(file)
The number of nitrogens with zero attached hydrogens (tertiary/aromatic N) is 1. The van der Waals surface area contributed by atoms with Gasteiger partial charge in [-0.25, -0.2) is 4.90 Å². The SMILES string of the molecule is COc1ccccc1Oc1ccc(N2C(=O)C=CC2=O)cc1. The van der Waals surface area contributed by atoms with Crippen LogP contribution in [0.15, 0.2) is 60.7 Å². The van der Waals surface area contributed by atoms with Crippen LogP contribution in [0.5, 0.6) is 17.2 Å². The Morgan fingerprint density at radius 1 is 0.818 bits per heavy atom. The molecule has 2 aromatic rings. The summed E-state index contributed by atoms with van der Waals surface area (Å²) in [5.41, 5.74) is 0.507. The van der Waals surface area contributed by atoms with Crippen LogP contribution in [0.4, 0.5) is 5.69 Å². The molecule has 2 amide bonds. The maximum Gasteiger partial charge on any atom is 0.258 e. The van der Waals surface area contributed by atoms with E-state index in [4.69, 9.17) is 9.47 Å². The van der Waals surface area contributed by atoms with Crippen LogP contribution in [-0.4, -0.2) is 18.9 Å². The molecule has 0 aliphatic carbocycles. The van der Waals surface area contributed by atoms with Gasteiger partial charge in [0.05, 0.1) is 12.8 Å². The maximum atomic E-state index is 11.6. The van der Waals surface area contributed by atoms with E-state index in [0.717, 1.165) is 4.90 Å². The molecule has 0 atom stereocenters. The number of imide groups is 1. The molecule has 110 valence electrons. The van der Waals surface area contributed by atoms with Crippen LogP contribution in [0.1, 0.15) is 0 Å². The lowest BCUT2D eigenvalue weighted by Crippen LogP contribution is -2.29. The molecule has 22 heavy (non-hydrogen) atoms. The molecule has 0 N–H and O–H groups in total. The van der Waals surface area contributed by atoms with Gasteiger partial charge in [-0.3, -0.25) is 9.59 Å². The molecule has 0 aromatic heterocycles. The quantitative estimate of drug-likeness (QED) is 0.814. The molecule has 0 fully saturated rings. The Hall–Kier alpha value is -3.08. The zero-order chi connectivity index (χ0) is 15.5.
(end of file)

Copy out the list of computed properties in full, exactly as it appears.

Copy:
The number of nitrogens with zero attached hydrogens (tertiary/aromatic N) is 1. The van der Waals surface area contributed by atoms with Gasteiger partial charge in [-0.25, -0.2) is 4.90 Å². The SMILES string of the molecule is COc1ccccc1Oc1ccc(N2C(=O)C=CC2=O)cc1. The van der Waals surface area contributed by atoms with Crippen LogP contribution in [0.15, 0.2) is 60.7 Å². The van der Waals surface area contributed by atoms with Crippen LogP contribution in [0.5, 0.6) is 17.2 Å². The Morgan fingerprint density at radius 1 is 0.818 bits per heavy atom. The molecule has 2 aromatic rings. The summed E-state index contributed by atoms with van der Waals surface area (Å²) in [5.41, 5.74) is 0.507. The van der Waals surface area contributed by atoms with Crippen LogP contribution in [0.4, 0.5) is 5.69 Å². The molecule has 2 amide bonds. The maximum Gasteiger partial charge on any atom is 0.258 e. The van der Waals surface area contributed by atoms with E-state index in [4.69, 9.17) is 9.47 Å². The van der Waals surface area contributed by atoms with Crippen LogP contribution in [-0.4, -0.2) is 18.9 Å². The molecule has 0 aliphatic carbocycles. The van der Waals surface area contributed by atoms with Gasteiger partial charge in [0.05, 0.1) is 12.8 Å². The maximum atomic E-state index is 11.6. The van der Waals surface area contributed by atoms with E-state index in [0.717, 1.165) is 4.90 Å². The molecule has 0 atom stereocenters. The number of imide groups is 1. The molecule has 110 valence electrons. The van der Waals surface area contributed by atoms with Crippen LogP contribution in [0.1, 0.15) is 0 Å². The lowest BCUT2D eigenvalue weighted by Crippen LogP contribution is -2.29. The molecule has 22 heavy (non-hydrogen) atoms. The molecule has 0 N–H and O–H groups in total. The van der Waals surface area contributed by atoms with Gasteiger partial charge in [-0.3, -0.25) is 9.59 Å². The molecule has 0 aromatic heterocycles. The quantitative estimate of drug-likeness (QED) is 0.814. The molecule has 0 fully saturated rings. The Hall–Kier alpha value is -3.08. The zero-order chi connectivity index (χ0) is 15.5.